Sep
4
to Sep 28

Current Exhibitions

Chrysalis, Christopher Corson.Pit-fired ceramic. 11” x 18” x 18”. Inquire.

Christopher Corson

What We Share

I hope my figures touch you. I put into them the themes that are most important to me — fighting against injustice, finding strength in vulnerability, and growing toward liberation. If you find personal resonance, then we have shared something profound -- that we and all people are one human family.

First Friday Reception: Sept. 6, 6 - 8 pm

Art All Night: Saturday, Sept. 14th, 7 - midnight

Artist’s Reception: Saturday Sept. 21, 4 - 6 pm


IN THE DOWNSTAIRS GALLERY

Random Algorithms, Elizabeth Curren. 22” x 30”. Inquire.

Elizabeth Curren

Eddies of Thought

These meditative drawings, completed over the past six months, grew out of the need to focus exclusively on the page, to the exclusion of all other thoughts. The earlier drawings started with a few algorithms: the lines must be parallel and no lines could cross one another; circles and straight edges could be traced but needed to be exact; if a slight deviation occurred, the following lines must be laid down in such a way as to incorporate that deviation. The deviations quickly became obstacles that diverted the flow and those flows began to take on directions of their own. The white parts of the paper began to compete; the pens ran out of ink mid-stream; adjustments needed to be made. Best of all, space began to be created within the two-dimensionality of some of the lines; swirls and eddies appeared and new forms emerged.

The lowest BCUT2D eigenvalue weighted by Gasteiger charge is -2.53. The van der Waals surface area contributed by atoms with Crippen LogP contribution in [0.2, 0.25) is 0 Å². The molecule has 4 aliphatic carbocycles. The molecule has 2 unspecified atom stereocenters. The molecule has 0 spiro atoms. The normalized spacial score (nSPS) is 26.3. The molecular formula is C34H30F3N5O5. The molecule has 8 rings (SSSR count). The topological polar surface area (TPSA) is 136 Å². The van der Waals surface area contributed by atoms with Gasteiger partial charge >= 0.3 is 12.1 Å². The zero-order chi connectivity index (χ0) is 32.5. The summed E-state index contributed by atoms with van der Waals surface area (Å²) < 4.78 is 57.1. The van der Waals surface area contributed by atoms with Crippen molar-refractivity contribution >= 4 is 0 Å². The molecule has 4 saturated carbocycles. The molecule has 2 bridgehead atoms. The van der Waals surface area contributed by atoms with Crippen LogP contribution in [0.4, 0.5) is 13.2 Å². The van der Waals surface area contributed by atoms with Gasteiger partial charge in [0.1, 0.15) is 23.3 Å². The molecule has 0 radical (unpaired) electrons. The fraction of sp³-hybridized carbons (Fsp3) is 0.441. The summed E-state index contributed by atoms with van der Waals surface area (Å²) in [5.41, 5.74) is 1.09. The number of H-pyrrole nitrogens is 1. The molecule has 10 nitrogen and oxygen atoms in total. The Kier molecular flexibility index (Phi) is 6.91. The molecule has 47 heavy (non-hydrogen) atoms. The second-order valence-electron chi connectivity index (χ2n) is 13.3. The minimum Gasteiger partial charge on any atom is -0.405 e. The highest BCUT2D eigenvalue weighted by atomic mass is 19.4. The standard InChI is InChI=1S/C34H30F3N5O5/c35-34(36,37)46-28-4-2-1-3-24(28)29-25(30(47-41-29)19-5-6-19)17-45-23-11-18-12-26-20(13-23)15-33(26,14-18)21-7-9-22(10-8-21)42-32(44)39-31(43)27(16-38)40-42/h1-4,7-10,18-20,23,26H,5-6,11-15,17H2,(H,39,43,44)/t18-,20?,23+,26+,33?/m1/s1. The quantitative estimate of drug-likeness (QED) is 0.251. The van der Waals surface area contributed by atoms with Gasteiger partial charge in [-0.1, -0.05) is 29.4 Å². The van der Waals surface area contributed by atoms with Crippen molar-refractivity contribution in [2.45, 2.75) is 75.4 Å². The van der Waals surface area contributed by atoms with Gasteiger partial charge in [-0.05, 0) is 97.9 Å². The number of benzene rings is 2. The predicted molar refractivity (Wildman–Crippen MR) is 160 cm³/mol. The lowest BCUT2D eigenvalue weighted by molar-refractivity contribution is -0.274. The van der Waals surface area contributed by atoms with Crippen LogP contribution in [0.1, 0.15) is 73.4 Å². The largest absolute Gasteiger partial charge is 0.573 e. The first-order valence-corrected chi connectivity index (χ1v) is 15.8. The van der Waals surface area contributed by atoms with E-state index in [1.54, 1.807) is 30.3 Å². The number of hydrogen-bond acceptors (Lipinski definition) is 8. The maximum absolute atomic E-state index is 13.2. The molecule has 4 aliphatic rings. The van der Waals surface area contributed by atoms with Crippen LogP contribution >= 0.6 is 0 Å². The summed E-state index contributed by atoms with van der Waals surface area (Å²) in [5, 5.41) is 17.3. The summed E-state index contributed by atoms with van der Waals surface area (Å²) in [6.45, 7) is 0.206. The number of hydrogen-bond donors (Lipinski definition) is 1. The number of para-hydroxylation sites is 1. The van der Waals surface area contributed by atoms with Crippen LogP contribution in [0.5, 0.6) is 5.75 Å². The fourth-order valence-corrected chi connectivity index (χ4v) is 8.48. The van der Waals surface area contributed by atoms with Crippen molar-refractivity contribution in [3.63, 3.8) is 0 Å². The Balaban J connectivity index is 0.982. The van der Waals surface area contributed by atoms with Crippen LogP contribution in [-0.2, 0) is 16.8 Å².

First Friday Reception: September 6, 6-8 PM

Artist’s Reception: September 21, 4-6 PM

Photo of Wattana, courtesy of Livescience.com.

Laura Litten

You Animal

Wattana, a young female orangutan in the Paris zoo, makes choices as to which type of rope and which color of string she uses to create her knots. Artistic expression appears throughout the animal world.  The behavior is not limited to human behavior.  We are all animals. This work is an appreciation of the kinship between humans and animals reminding us of what it means to be alive in conversation with each other. Great apes living in the wild have developed impressive technical know- how: they construct nests, make and use tools, hunt small prey with spears. But they do not tie knots. Wattana taught herself to be an avid knot maker. She weaves a variety of materials in and out of her cage bars like a giant macramé project.   My discovery of Wattana and her unexpected talent inspires this work. Visitors to the exhibition are invited to go ahead and tie knots right in the exhibition. Take that selfie!

First Friday Reception: September 6, 6-8 PM

Artist’s Reception: September 21, 4-6 PM

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